The American Hospital Association is urging the Trump administration to look at other options to provide coverage for treatment of the uninsured for the coronavirus, other than using the $100 billion earmarked for hospitals from the emergency fund of the Coronavirus Aid, Relief, and Economic Security Act.
Options include opening up a special enrollment period for the Affordable Care Act, expanding Medicaid and using the National Disaster Medical System or other federal emergency programs, AHA president and CEO Rick Pollack said.
Hospitals and health systems also support the various proposals from members of Congress for a new, separate fund to specifically address the costs associated with treatment of the uninsured.
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But the Trump administration wants to use some of the $100 billion to compensate hospitals for treating the uninsured.
WHY THIS MATTERS
Hospitals need an injection of stimulus money to pay for personal protection equipment, supplies, staff and more in the care of coronavirus patients. They've sustained losses due to the cancellation of their money-making elective surgeries.
Using the $100 billion to make up for the cost of caring for the uninsured takes money away from using the CARES Act funds just to keep the doors open and make payroll.
Some hospitals have announced layoffs due to the lack of revenue.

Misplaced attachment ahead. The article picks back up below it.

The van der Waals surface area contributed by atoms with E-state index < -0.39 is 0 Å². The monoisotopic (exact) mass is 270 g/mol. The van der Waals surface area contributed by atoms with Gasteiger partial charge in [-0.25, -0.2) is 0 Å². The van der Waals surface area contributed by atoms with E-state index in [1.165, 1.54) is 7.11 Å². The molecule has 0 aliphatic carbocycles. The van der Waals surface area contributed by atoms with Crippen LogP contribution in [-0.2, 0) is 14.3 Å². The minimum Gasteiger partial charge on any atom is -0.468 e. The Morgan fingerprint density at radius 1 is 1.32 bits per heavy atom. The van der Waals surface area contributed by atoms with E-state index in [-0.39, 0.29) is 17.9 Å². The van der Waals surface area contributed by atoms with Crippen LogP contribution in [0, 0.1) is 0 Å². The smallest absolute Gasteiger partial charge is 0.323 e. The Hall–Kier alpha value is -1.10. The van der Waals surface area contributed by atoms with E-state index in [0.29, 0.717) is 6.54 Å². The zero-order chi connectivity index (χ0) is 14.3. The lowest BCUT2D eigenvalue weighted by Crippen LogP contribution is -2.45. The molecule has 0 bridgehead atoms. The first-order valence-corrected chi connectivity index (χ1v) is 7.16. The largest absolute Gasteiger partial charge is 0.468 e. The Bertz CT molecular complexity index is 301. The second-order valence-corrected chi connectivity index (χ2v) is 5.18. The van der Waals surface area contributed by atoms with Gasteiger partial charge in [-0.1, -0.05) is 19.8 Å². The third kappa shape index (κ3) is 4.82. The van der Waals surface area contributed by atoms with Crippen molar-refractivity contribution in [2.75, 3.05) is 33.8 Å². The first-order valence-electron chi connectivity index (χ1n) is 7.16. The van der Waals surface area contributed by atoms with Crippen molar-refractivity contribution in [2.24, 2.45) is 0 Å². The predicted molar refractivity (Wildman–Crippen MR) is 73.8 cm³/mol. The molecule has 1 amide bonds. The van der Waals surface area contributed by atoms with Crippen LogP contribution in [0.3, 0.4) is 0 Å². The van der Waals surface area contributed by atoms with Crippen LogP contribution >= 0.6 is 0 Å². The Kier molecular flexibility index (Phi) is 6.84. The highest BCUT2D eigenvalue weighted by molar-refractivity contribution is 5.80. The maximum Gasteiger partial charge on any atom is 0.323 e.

THE LARGER TREND
Hospitals are still waiting for the Department of Health and Human Services to make the $100 billion available to them.
The American Hospital Association has asked HHS to send the $100 billion directly to hospitals through Medicare Administrative Contractors. The MACs can process applications and make payments either to individual hospitals or to a health system, the AHA said.
The AHA wants $23 billion distributed immediately, for every hospital to get $25,000 per hospital bed and $30,000 per bed for hospitals in COVID-19 hotspots.
But President Donald Trump said during an April 3 White House briefing that money earmarked for hospitals in the $2.2 trillion stimulus package would help cover uninsured patients.
Insurers are covering coronavirus testing. Major insurers have announced other cost coverage.
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